Texas Instruments TI-62 Galaxy
Datasheet legend
Ab/c:
Fractions calculation
AC: Alternating current BaseN: Number base calculations Card: Magnetic card storage Cmem: Continuous memory Cond: Conditional execution Const: Scientific constants Cplx: Complex number arithmetic DC: Direct current Eqlib: Equation library Exp: Exponential/logarithmic functions Fin: Financial functions Grph: Graphing capability Hyp: Hyperbolic functions Ind: Indirect addressing Intg: Numerical integration Jump: Unconditional jump (GOTO) Lbl: Program labels LCD: Liquid Crystal Display LED: Light-Emitting Diode Li-ion: Lithium-ion rechargeable battery Lreg: Linear regression (2-variable statistics) mA: Milliamperes of current Mtrx: Matrix support NiCd: Nickel-Cadmium rechargeable battery NiMH: Nickel-metal-hydrite rechargeable battery Prnt: Printer RTC: Real-time clock Sdev: Standard deviation (1-variable statistics) Solv: Equation solver Subr: Subroutine call capability Symb: Symbolic computing Tape: Magnetic tape storage Trig: Trigonometric functions Units: Unit conversions VAC: Volts AC VDC: Volts DC |
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Texas Instruments TI-62 Galaxy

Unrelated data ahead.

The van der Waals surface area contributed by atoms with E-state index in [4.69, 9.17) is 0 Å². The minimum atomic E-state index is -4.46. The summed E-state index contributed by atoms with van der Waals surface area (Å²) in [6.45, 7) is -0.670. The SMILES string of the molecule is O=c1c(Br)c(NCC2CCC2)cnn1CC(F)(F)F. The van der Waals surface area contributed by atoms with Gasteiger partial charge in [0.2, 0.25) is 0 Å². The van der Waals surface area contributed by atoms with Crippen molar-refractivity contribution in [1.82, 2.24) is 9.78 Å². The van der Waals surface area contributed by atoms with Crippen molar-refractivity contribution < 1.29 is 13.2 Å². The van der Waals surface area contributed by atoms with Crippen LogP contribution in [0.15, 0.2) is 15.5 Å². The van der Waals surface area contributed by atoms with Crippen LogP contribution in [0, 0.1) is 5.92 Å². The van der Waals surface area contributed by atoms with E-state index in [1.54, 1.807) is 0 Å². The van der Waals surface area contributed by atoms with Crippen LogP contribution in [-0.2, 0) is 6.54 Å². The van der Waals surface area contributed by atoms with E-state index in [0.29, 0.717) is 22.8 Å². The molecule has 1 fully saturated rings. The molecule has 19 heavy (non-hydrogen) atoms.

Although its appearance may suggest otherwise, the TI-62 appears to be a close relative of a very different-looking Texas Instruments calculator, the TI-57 LCD. Relative, yes: identical, definitely not! The TI-62 is in fact a much improved version, addressing many of the deficiencies of the TI-57 LCD model.
More memory, for starters: programs can be up to 100 steps long, if all but one memory registers are converted into program usage. Conversely, a 42-step program can coexist with 10 memory registers. Since the programming model is fully merged, this makes the TI-62 a respectable machine.
Then there's a bigger, semi-alphanumeric display that is used to show program steps in mnemonic form. It can also displays 10-digit numbers with a two-digit exponent.
The keyboard is also a great improvement: the TI-57 LCD had that hideously stiff, bouncy keyboard that Texas Instruments inexplicably used in several of their early LCD calculators. (This was corrected when the TI-57 II was released, but the TI-62's "Galaxy" style keyboard is still better.)
Overall, the TI-62 gives the solid feel of a well designed, solid, useful algebraic programmable. Maybe that explains why it is no longer in production?
The example program I wrote for the TI-62, implementing the Gamma function, is not particularly efficient: it uses a copious amount of program steps and several number registers to compute the Lanczos-approximation. The fact that such a "wasteful" program fits easily into the TI-62's memory confirms that this is indeed a respectable machine.
STO 1: 2.506628283501 STO 2: 92.20704845211 STO 3: -83.17763708287 STO 4: 14.80283193078 STO 5: -0.2208497079533 LBL G 00 STO 0 01 EXC 2 02 ÷ 03 EXC 2 04 + 05 RCL 1 06 + 07 RCL 3 08 ÷ 09 1 10 ST+ 0 11 RCL 0 12 + 13 RCL 4 14 ÷ 15 1 16 ST+ 0 17 RCL 0 18 + 19 RCL 5 20 ÷ 21 1 22 ST+ 0 23 RCL 0 24 = 25 lnx 26 + 27 ( 28 RCL 0 29 - 30 3 31 . 32 5 33 ) 34 × 35 ( 36 RCL 0 37 + 38 . 39 8 40 5 41 ) 42 STO 0 43 lnx 44 - 45 RCL 0 46 = 47 RTN 48